However, Robert's time in the King's affections was cut short. On 15 September 1613, ten days prior to the annulment, Thomas Overbury had died of poison while imprisoned in the Tower of London. Overbury was a friend of Robert but fervently against the marriage to Frances. In April, the supporters of the union had tried to remove him by convincing James I to assign him as his ambassador to the court of Michael of Russia. Overbury was by then too much involved in the case and declined the royal assignment so James had him imprisoned. Overbury had been poisoned with sulphuric acid in the form of copper salts. Edward Coke and Francis Bacon worked together in the trial of the poisoners, which began in 1615. By the time it was over in early 1616, Frances had been found guilty of having hired the poisoners and orchestrated the murder. Robert claimed ignorance but was sentenced to death with his wife as an accomplice. James commuted the sentences to imprisonment. The couple were eventually released but never regained their positions at court.
George Villiers followed after the deposition of Robert Carr, and his rise in royal favour was so quick that contemporaries described it as a flight rather than a growth. Many assumed that his fall from favour would be just as rapid; in preparation, the ambitious Howard family arranged for a boy named William Monson to become known to James. William was the second son of William Monson but would gain greater fame as one of the Regicides of Charles I of England.
However, Villiers proved himself to be far more long-lasting, and James's relationship had a paternal element. James even described George as "my sweet child and wife" while signing himself "your old dad and husband". James married his lover to Katherine Manners, the richest heiress in England and the next-in-line for the title and associated property of the barony of Ros, which she would inherit in 1632. James also showered the Villiers family with titles and money, making them among the most powerful in the kingdom.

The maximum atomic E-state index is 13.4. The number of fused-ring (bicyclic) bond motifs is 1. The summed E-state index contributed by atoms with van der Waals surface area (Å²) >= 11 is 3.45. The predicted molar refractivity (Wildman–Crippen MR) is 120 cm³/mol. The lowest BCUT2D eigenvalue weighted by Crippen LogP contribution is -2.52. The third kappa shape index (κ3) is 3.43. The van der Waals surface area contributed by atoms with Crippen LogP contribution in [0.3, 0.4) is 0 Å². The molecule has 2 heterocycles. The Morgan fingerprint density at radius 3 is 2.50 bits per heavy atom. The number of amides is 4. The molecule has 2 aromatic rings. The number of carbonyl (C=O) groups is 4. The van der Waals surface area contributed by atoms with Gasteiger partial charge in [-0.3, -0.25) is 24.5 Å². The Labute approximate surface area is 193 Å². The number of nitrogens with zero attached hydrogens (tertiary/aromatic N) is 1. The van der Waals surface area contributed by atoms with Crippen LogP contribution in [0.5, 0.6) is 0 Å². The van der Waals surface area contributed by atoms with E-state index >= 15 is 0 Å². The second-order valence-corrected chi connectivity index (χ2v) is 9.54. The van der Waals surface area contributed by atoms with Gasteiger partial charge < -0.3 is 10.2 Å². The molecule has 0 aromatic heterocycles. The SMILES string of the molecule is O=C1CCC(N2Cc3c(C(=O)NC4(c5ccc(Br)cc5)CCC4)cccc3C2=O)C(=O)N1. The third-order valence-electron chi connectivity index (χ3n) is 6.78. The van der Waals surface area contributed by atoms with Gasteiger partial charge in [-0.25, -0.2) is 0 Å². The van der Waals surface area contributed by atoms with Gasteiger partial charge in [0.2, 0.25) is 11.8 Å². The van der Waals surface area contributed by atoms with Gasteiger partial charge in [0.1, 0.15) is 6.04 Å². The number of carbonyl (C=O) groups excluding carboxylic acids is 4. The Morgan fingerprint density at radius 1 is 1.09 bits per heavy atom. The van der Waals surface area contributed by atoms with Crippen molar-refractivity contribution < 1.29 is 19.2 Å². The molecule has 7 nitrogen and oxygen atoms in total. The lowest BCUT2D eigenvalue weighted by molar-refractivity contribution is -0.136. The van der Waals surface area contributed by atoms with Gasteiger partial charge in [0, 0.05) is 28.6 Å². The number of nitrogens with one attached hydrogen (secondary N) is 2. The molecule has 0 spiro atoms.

Charles II has been reckoned the most notorious womanizer of the English Kings.
Among his list of mistresses are included: Elizabeth Killigrew, Lucy Walter, Jane Roberts, Catherine Pegge, Winifred Wells, Barbara Villiers, Mary Davis, Nell Gwyn, Louise de Kérouaille, Hortense Mancini, Mrs. Knight, Mary Bagot (widow of Charles Berkeley, 1st Earl of Falmouth) and Elizabeth, Countess of Kildare. Among these women are both the noble and the common: Charles is the first monarch whose mistresses from the lower classes are recorded. These women provided him with fourteen acknowledged bastards.
Barbara Villiers, one of his longest-standing mistresses (fourteen years), was a woman well known for her beauty, as well as her sexual promiscuity and that she had affairs with at least five other men during her tenure as mistress (and it was rumored that one of these affairs was with Charles's own bastard son by Lucy Walter). Barbara also wielded considerable political power, obtaining for her friends and family places on the Privy Council and undermining peace efforts between the Kingdom of England and the Dutch Republic. Another of his mistresses, Louise de Kérouaille, was a known French spy, and the one who followed her, Hortense Mancini, reportedly the wildest and most beautiful of Charles's mistresses, was known to be bisexual. (She was also known to be a lover of Anne Palmer, an illegitimate daughter of Charles II and Barbara Villiers.) The most famous of Charles's mistresses, Nell Gwyn, was a stage actress and had been a prostitute before the King became interested in her. (His dying thoughts are reported to have been a concern that provision should be made for her.)
Despite his numerous illegitimate offspring, Charles II was unable get an heir from his wife, Catherine of Braganza. His eldest bastard, James Scott, 1st Duke of Monmouth, attempted to prove himself true born, claiming that Charles had actually secretly married his mother, Lucy Walter, while in exile on the continent (if true this event would make Monmouth the legitimate heir to the throne). Monmouth's rebellion failed, at least in part because he could not produce evidence to support his legitimacy, and Lucy is usually considered by historians to be a royal mistress rather than a secret wife.